Island goat herder will be left without his guide dog

September 25th, 2018 11:55 AM

By Jackie Keogh

Carer Vanessa O'Sullivan and Ed Harper with ‘Izzy'

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ED Harper, the blind goat herder on Cape Clear island, has been given a week’s notice that his dog, Izzy, is to be ‘retired’ without any hope of a replacement dog.

Vanessa O’Sullivan, who is Ed’s carer, contacted The Southern Star to highlight the fact that the Irish Guide Dogs Association has informed Ed that they will be sending a representative to his home on Monday, September 24th next to seize his dog’s harness.

‘The net effect of this,’ according to Vanessa, ‘is that Izzy will remain in Ed’s home, but will no longer be permitted to work as a guide dog.

‘In doing this, they will be taking away a man’s freedom and independence,’ said Vanessa, who claimed the organisation has not offered a replacement dog, nor have they given any indication of a date for a potential replacement. 

‘This is despite the fact that we have been requesting assessment for a new dog for over two years,’ added Vanessa. ‘Izzy is great,’ she said, ‘but at 10.5 years, she has earned her retirement.’

Ed Harper told The Southern Star: ‘I am devastated that the Irish Guide Dogs Association have been unable to find me a replacement dog for two-and-a-half years. This takes away my independence and makes it impossible for me to do key aspects of my job as a goat farmer, and will severely impact on my social life.’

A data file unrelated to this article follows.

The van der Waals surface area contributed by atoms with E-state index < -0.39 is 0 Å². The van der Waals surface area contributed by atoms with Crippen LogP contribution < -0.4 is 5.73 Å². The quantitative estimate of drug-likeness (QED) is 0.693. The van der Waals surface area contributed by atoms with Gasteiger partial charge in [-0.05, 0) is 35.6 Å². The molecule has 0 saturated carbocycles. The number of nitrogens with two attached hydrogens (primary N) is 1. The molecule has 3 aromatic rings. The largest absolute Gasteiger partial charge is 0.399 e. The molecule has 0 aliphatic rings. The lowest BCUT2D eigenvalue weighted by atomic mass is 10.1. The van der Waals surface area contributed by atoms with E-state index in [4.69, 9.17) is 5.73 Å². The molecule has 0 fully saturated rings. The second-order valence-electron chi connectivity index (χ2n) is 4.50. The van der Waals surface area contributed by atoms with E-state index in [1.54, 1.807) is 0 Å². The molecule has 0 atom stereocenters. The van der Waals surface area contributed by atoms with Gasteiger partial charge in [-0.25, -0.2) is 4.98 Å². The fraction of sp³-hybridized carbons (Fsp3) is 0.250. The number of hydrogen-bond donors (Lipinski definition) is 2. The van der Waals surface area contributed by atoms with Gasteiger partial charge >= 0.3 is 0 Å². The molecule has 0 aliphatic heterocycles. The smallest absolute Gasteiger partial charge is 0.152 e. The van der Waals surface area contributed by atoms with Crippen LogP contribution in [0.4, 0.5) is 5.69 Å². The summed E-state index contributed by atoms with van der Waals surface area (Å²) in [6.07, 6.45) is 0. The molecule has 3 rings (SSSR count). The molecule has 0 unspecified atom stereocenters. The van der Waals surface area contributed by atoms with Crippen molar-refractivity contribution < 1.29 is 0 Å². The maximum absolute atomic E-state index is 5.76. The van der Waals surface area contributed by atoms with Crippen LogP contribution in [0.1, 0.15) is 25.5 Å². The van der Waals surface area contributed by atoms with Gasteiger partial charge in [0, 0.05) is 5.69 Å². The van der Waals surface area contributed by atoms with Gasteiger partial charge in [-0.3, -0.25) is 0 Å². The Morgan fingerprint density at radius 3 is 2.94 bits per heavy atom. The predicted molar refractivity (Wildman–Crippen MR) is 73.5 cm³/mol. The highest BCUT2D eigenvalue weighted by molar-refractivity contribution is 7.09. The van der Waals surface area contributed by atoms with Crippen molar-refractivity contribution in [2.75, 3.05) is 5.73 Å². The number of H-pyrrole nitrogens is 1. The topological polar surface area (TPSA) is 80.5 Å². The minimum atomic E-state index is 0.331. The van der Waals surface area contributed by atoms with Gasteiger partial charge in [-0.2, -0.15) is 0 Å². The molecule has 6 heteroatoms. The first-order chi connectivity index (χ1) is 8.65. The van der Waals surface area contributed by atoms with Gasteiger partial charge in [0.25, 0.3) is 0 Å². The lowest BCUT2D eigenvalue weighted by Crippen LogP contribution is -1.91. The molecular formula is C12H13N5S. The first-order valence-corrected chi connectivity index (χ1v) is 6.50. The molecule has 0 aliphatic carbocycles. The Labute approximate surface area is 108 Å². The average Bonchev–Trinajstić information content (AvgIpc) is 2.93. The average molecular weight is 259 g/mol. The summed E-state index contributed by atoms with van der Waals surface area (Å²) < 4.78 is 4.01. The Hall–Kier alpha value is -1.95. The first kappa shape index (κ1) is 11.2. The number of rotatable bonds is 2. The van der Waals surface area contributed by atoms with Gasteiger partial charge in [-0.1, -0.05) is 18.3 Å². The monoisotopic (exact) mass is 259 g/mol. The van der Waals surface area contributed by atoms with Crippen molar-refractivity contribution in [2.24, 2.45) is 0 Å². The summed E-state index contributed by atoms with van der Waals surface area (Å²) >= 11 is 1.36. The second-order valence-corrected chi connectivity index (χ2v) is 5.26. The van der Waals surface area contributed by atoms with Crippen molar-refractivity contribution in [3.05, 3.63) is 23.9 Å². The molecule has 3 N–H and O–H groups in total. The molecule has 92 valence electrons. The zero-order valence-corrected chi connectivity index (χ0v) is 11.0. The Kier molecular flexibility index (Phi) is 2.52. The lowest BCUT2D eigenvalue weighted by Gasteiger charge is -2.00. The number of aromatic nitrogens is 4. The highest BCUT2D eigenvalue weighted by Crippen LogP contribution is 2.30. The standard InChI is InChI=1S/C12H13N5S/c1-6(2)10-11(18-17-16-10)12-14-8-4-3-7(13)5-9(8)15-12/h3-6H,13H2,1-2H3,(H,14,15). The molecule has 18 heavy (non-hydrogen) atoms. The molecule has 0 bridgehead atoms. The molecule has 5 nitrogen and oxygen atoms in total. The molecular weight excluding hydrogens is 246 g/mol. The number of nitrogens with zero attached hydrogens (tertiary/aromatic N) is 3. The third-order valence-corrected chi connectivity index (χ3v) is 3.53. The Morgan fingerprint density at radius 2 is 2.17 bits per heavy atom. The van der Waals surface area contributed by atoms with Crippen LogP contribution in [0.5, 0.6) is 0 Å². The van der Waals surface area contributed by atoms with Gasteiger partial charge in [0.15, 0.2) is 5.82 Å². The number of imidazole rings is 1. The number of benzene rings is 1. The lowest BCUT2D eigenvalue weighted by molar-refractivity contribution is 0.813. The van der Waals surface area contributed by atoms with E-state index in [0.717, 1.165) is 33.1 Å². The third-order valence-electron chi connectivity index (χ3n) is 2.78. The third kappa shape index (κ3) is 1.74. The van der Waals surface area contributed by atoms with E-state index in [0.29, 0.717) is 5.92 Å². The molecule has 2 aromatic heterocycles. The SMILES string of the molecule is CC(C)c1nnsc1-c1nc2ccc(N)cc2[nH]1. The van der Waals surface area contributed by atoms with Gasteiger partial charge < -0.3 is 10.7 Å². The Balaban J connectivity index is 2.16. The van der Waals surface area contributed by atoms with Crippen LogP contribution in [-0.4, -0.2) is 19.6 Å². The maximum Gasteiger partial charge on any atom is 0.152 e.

Ed said: ‘This is not just a personal problem – it didn’t start yesterday or the day before – the Irish Guide Dogs Association has let me down badly.’

Ed, who has a high profile as an environmental campaigner and as a candidate in local elections, will be holding a press conference in Cork city on Saturday to highlight the situation.

A statement from the Irish Guide Dogs for the Blind said: ‘It is not Irish Guide Dogs for the Blind’s policy to comment on individual client cases. However, unfortunately we can confirm we have not yet been able to provide a dog to Mr Harper. We began our Breeding Regeneration Programme some three years ago. We are forecasting to have 30 guide dogs trained this year which will increase to 39 next year, all going well. While this increase in pups and guide dogs is very positive, it is very difficult for our clients who have to wait for a new dog. However, we are working at full tilt to match all clients to dogs as a soon as possible.’

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